“We are not at a $100 million a year. We are at $99 million. We would like to give back when we get our program up and running and have generated that kind of revenue,” Long said.

Currently, fewer than 20 of the 130 Division I FBS schools give back to their universities, Long said.

Faculty Senate President Kirk McClure said he had been told that Kansas Athletics would only be able to make a contribution once it had surpassed $150 million in revenue, although he didn’t specify where he had heard that. He wanted Long to tell him why that was the case.

“You mention the University of Arkansas makes a contribution, why is it that KAI can’t make a contribution?” McClure said.

“We are not financially solvent enough to be able to do it,” Long said. “We are behind many of our competitors.”

Long said Kansas Athletics is focused on sport and focused on competing to the benefit of the university.

“Where is that benefit to the university?” McClure said. “We are losing 80 to 100 faculty members. That’s going to hurt our reputation.”

Long said that when the department gets to the point where it can contribute, it will.

“In my three months here, I think we’re years down the road from that,” Long said.

Flores said having Long speak was important as the university faced its budget cuts. During the previous two meetings this semester, the University Senate heard from Interim Provost Carl Lejuez and Chancellor Douglas Girod.


Recent coverage: KU budget cuts

Oct. 17 — Interim provost says Kansas Athletics, KU Endowment can’t do much to ease campuswide budget cuts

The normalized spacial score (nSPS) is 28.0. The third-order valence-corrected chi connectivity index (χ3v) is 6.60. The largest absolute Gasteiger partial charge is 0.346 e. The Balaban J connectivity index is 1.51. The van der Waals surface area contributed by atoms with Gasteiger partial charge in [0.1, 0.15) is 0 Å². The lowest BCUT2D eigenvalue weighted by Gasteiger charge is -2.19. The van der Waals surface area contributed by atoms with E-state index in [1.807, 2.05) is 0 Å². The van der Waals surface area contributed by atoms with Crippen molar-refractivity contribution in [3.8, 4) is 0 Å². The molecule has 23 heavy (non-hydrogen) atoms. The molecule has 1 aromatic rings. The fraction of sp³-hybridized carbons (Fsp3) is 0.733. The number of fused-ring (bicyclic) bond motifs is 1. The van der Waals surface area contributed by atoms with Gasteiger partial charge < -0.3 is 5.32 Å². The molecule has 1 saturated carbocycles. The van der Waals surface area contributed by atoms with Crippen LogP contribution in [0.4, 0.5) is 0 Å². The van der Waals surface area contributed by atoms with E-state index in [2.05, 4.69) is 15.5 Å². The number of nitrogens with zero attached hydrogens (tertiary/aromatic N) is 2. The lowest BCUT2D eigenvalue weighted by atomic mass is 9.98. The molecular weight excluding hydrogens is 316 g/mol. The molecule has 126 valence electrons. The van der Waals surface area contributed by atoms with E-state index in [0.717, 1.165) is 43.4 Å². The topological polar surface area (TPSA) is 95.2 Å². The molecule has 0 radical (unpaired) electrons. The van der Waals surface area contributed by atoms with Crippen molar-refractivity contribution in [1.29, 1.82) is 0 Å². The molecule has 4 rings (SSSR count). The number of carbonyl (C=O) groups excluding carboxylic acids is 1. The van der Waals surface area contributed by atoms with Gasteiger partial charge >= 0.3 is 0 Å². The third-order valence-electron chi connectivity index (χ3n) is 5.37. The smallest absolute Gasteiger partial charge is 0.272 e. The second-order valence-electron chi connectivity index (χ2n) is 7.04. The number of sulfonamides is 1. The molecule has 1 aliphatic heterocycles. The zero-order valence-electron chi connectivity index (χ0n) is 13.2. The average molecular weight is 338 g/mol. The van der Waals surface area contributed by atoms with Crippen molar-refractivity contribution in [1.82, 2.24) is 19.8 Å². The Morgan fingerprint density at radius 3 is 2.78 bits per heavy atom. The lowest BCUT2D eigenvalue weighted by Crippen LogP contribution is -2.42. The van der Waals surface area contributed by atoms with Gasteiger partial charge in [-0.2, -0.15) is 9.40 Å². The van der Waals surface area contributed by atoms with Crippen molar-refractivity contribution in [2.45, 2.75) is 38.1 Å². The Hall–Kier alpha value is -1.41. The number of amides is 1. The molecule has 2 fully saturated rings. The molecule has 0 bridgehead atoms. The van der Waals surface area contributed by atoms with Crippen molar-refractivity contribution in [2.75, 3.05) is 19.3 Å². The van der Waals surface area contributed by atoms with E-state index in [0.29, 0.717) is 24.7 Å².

Oct. 8 — About 6 percent of KU faculty on Lawrence campus taking early-retirement buyout

Oct. 4 — KU will focus on faculty and students once budget is balanced, chancellor says

Sept. 26 — KU’s budget cuts involve buyouts for older faculty, leaving positions unfilled

Sept. 5 — As talk of budget cut looms, Girod touts contribution Kansas Athletics Inc. already makes to KU

Sept. 4 — KU has nearly $20M that doesn’t show up in budget documents; chancellor, others using it to make mandated cuts

Aug. 27 — Girod to KU crowd: ‘Taking the bull by the horns’ is needed on budget cuts

Aug. 22 — KU faculty leader proposes reduction to athletics department budget to lessen need for academic budget cuts


Related stories: The finances of KU Athletics

In September 2017, when KU announced plans to build $350 million in new facilities, primarily for football, it marked the beginning of one of the biggest financial bets the program has ever made. The Journal-World decided to study the financial books, talk to leaders and give readers a better understanding of the money game that is constantly a part of big-time college athletics. These are the resulting stories from spring 2018.


April 29 — A look at the finances of Kansas Athletics: Rising revenues, soaring costs, big bets

April 29 — KU basketball saves athletic department budget, allows leaders to dream of ‘blue sky potential’

May 6 — KU football ticket sales down about $6 million per year; some question whether $300 million in new facilities will help

May 13 — Administrative salaries jumped by 42 percent in a single year at Kansas Athletics; KU salaries top K-State’s

May 13 — How much does KU spend on athletics? More than the city spends on police, fire and roads, but returns are big too

May 20 — Girod: Athletics important to KU, but there is a “disconnect” too

May 20 — Should KU be worried about getting dumped from a Power 5 Conference? The financial stakes are huge

May 22 — Rock Chalk Park started as $39 million deal for KU; now it may top $100 million after KU allowed lease to be changed